SF Academy 06 – Darwin’s Radio by Greg Bear

As I’ve discussed here previously, I believe some science fiction writers are more about the “big idea,” the concept that would be just as interesting in summary as in story form, and others are more about story and character, narration and philosophy, that is to say, the writing. My favorite science fiction writers are good at both, and one of my overall favorites is Greg Bear. His work can be uneven (avoid Dead Lines for example, which can’t decide whether it’s a ghost story of a muddled, supernatural-tinged attempt at sci-fi), but when it’s good, it’s really good. My favorites of his books include Blood Music (which seems to be out of print in the US, which is strange), and Moving Mars (which won Bear his first Nebula for Best Novel). I’ve been working my way gradually through his bibliography.

Darwin’s Radio came out in 1999 and won Bear the Nebula award. The book develops at a modest pace, with the discovery of mummified human remains which may suggest something unusual about human evolution. Coincidental to the very old remains being found, a virus that infects these mummies also begins to manifest itself among modern humans.

Bear’s strength is believable characters (especially scientists) and relationships that seem real, and run the gamut from love affairs to career betrayals. He’s also one of the few SF authors that attempts to write fairly explicit sex scenes in style that’s serious and unexaggerated.

By the end, Darwin’s Radio ends up being about a strange genetic trick that combines qualities of a pathogenic virus, and a mechanism for triggering a new stage in human evolution. The great majority of the book, though, is spent on political wrangling, and the formation and breaking-up of alliances between major characters including scientists, archologists, and political functionaries at the Centers for Disease Control.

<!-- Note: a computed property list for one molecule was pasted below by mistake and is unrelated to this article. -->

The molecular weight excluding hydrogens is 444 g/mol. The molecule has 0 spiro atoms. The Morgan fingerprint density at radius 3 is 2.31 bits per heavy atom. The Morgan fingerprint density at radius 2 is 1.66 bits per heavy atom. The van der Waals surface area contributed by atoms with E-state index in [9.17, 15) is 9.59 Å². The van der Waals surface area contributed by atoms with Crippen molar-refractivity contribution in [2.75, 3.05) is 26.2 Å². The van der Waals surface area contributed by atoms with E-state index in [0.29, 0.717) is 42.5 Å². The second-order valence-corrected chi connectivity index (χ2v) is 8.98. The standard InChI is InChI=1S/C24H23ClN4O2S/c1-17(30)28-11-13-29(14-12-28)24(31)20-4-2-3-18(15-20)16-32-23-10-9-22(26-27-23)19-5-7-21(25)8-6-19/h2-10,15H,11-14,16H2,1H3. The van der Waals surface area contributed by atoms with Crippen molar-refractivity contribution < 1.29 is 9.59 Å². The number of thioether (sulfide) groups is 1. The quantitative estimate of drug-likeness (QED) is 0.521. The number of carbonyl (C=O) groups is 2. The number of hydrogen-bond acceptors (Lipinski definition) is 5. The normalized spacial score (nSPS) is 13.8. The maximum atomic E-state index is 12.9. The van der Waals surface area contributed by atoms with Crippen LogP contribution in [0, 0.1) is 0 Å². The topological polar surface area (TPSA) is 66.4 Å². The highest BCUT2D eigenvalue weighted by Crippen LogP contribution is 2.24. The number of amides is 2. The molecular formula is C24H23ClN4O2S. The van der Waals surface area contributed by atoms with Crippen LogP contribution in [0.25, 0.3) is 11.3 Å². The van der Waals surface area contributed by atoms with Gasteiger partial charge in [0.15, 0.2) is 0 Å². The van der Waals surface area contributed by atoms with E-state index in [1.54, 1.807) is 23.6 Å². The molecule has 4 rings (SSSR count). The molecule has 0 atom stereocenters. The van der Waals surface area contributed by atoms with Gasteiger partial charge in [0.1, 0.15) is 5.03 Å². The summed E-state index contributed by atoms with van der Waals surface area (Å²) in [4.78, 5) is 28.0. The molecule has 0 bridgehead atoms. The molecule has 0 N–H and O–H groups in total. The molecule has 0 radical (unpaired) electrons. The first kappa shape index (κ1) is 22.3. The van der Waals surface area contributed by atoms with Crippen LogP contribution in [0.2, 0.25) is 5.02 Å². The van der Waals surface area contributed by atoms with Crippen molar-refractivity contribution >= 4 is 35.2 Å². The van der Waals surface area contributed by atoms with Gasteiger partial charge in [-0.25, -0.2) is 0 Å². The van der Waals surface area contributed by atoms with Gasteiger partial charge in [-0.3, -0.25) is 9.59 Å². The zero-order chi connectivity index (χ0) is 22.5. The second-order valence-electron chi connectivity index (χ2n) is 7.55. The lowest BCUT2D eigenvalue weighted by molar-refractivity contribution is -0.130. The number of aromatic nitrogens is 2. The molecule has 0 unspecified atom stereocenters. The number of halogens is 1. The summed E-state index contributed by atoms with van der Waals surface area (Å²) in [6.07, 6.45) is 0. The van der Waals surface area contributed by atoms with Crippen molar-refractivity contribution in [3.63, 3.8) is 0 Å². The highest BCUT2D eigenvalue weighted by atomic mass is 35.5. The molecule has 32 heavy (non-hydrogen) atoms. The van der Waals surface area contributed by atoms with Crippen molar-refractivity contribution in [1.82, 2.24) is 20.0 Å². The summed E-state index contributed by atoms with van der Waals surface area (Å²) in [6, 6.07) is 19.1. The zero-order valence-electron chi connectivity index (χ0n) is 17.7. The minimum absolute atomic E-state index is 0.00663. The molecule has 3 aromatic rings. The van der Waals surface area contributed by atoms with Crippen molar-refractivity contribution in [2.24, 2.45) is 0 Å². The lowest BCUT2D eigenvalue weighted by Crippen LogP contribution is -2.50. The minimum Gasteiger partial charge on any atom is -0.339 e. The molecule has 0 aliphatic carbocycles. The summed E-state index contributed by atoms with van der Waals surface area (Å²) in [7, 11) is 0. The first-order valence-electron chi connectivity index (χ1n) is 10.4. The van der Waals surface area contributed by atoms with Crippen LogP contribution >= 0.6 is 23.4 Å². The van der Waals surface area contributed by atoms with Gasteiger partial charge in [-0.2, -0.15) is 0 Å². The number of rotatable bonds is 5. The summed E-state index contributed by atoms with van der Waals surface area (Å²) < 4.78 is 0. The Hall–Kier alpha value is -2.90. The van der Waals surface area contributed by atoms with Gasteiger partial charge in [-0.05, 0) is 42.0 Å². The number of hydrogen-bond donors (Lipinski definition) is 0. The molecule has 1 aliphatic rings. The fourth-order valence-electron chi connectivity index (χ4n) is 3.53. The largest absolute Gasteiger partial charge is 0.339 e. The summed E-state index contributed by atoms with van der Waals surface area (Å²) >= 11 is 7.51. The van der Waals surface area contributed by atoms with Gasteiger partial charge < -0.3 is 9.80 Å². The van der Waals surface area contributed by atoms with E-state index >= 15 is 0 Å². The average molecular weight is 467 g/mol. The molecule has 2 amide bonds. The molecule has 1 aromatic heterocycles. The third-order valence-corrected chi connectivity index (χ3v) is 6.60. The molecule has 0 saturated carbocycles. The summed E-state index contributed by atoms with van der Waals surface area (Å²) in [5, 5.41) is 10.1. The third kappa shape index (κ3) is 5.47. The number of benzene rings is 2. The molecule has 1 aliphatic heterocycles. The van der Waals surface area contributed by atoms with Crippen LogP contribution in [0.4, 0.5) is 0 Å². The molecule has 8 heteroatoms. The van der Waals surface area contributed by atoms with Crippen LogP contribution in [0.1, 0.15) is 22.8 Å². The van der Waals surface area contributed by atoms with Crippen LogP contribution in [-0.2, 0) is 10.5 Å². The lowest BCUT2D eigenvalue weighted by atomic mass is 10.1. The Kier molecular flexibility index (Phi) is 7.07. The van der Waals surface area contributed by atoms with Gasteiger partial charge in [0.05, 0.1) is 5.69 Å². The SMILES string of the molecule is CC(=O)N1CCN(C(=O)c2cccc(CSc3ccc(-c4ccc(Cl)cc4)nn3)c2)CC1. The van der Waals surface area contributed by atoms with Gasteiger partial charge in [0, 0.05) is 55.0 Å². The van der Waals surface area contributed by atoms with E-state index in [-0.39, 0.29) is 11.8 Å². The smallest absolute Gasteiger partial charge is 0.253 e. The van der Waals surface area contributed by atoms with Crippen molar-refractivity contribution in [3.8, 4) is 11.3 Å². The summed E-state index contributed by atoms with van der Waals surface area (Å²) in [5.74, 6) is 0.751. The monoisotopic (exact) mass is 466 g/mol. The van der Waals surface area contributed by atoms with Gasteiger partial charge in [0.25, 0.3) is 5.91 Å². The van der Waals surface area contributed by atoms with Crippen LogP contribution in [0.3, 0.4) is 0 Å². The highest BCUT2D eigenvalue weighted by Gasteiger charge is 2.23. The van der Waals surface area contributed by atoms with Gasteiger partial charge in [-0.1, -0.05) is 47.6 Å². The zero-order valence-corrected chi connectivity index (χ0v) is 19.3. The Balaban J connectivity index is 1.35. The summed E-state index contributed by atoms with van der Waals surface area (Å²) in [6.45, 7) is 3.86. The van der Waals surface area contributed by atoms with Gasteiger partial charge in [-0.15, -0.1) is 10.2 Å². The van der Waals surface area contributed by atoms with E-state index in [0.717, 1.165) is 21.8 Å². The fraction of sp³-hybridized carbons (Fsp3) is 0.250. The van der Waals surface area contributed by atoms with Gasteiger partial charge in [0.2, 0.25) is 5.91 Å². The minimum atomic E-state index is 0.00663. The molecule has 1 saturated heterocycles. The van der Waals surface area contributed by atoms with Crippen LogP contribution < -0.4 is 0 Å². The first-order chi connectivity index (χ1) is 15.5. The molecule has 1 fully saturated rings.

The scientific ideas under exploration here are fascinating, but the book is much more about the struggle to understand, and scientific detective work thwarted by the need to compromise, all aspects of the process. The ending builds slowly but once crucial events occur the conclusion happens too quickly. Given that Bear wrote a sequel,
Darwin’s Children, I had to wonder whether he said to himself “Shit, this one’s getting way too long… better chop it off here, and finish it up in a sequel.” Then I looked up the sequel’s publication date and saw that it came 5 years later, so maybe not.

Maybe I’m the only one, but by the time the epilogue arrived, I thought we were just getting to the meat of the action. I’d recommend this one, but with reservations, and I wonder how I’ll feel after I read the sequel, which was not as well-reviewed as this book.

Overall, not dissatisfying exactly, but imperfect. At times, Greg Bear writes science fiction as well as anyone alive, and I’ll continue taking a chance on his books so long as there are more like this Blood Music or this one (successful, or almost), and not too many like Dead Lines.

Now Working, March 2010

I often mention my own writing in general terms here, but I’d like to start talking about more specifics. Not so much because I think a lot of people out there (or ANY people out there) are following my work at this point, but because I believe spelling out goals and processes helps clarify them for myself.

Also once I’m an established bestseller, it’ll be a fun larf for people to scroll back to these earliest blog posts and think, “Gee whiz, remember how it was then?”

OK, this is really more about that first reason than that second reason. Quick breakdown, then, of what I’m working on lately. I just finished a short story (when I say “finished” I mean revisions totally complete, not “I wrote a first draft”) about a murderer imprisoned in a strange penal colony, which happens to be on the moon. Plagued by nightmares, he volunteers for a strange experiment related to dreams, which he hopes will cure his nightmares, though that’s not the experiment’s aim.